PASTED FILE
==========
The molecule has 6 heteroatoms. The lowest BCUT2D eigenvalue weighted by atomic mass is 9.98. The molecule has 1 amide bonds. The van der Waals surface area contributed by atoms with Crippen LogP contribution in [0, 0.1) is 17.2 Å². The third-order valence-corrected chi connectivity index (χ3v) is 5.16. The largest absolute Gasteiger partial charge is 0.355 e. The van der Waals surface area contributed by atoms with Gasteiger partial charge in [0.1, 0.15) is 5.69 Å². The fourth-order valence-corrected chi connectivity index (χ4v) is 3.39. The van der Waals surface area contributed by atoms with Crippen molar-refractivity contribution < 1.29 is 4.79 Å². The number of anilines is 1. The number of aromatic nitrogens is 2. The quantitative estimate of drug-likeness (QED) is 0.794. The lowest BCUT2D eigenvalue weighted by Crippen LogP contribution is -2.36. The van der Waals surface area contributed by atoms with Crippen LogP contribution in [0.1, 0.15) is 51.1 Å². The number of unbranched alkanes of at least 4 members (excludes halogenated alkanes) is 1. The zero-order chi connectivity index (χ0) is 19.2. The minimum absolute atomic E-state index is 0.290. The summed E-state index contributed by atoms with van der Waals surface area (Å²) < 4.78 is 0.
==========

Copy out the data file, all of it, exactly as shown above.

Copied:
The molecule has 6 heteroatoms. The lowest BCUT2D eigenvalue weighted by atomic mass is 9.98. The molecule has 1 amide bonds. The van der Waals surface area contributed by atoms with Crippen LogP contribution in [0, 0.1) is 17.2 Å². The third-order valence-corrected chi connectivity index (χ3v) is 5.16. The largest absolute Gasteiger partial charge is 0.355 e. The van der Waals surface area contributed by atoms with Gasteiger partial charge in [0.1, 0.15) is 5.69 Å². The fourth-order valence-corrected chi connectivity index (χ4v) is 3.39. The van der Waals surface area contributed by atoms with Crippen molar-refractivity contribution < 1.29 is 4.79 Å². The number of anilines is 1. The number of aromatic nitrogens is 2. The quantitative estimate of drug-likeness (QED) is 0.794. The lowest BCUT2D eigenvalue weighted by Crippen LogP contribution is -2.36. The van der Waals surface area contributed by atoms with Crippen LogP contribution in [0.1, 0.15) is 51.1 Å². The number of unbranched alkanes of at least 4 members (excludes halogenated alkanes) is 1. The zero-order chi connectivity index (χ0) is 19.2. The minimum absolute atomic E-state index is 0.290. The summed E-state index contributed by atoms with van der Waals surface area (Å²) < 4.78 is 0.